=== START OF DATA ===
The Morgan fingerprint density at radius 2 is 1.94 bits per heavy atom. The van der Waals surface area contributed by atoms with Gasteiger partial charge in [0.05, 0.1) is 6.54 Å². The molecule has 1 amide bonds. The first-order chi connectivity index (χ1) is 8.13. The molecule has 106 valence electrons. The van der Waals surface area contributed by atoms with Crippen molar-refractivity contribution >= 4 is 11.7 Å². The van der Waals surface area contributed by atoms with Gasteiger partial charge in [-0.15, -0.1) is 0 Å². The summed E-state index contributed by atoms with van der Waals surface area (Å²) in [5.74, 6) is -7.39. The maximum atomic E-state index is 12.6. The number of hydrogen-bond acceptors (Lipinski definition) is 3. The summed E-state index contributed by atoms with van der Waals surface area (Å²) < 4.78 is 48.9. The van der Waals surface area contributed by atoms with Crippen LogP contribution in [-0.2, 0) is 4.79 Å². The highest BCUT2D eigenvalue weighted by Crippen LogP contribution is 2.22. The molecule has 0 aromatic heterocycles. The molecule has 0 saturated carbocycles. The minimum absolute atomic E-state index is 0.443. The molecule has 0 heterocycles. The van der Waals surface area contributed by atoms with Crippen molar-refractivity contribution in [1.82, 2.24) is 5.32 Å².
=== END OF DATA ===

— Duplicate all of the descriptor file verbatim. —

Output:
The Morgan fingerprint density at radius 2 is 1.94 bits per heavy atom. The van der Waals surface area contributed by atoms with Gasteiger partial charge in [0.05, 0.1) is 6.54 Å². The molecule has 1 amide bonds. The first-order chi connectivity index (χ1) is 8.13. The molecule has 106 valence electrons. The van der Waals surface area contributed by atoms with Crippen molar-refractivity contribution >= 4 is 11.7 Å². The van der Waals surface area contributed by atoms with Gasteiger partial charge in [-0.15, -0.1) is 0 Å². The summed E-state index contributed by atoms with van der Waals surface area (Å²) in [5.74, 6) is -7.39. The maximum atomic E-state index is 12.6. The number of hydrogen-bond acceptors (Lipinski definition) is 3. The summed E-state index contributed by atoms with van der Waals surface area (Å²) < 4.78 is 48.9. The van der Waals surface area contributed by atoms with Crippen LogP contribution in [-0.2, 0) is 4.79 Å². The highest BCUT2D eigenvalue weighted by Crippen LogP contribution is 2.22. The molecule has 0 aromatic heterocycles. The molecule has 0 saturated carbocycles. The minimum absolute atomic E-state index is 0.443. The molecule has 0 heterocycles. The van der Waals surface area contributed by atoms with Crippen molar-refractivity contribution in [1.82, 2.24) is 5.32 Å².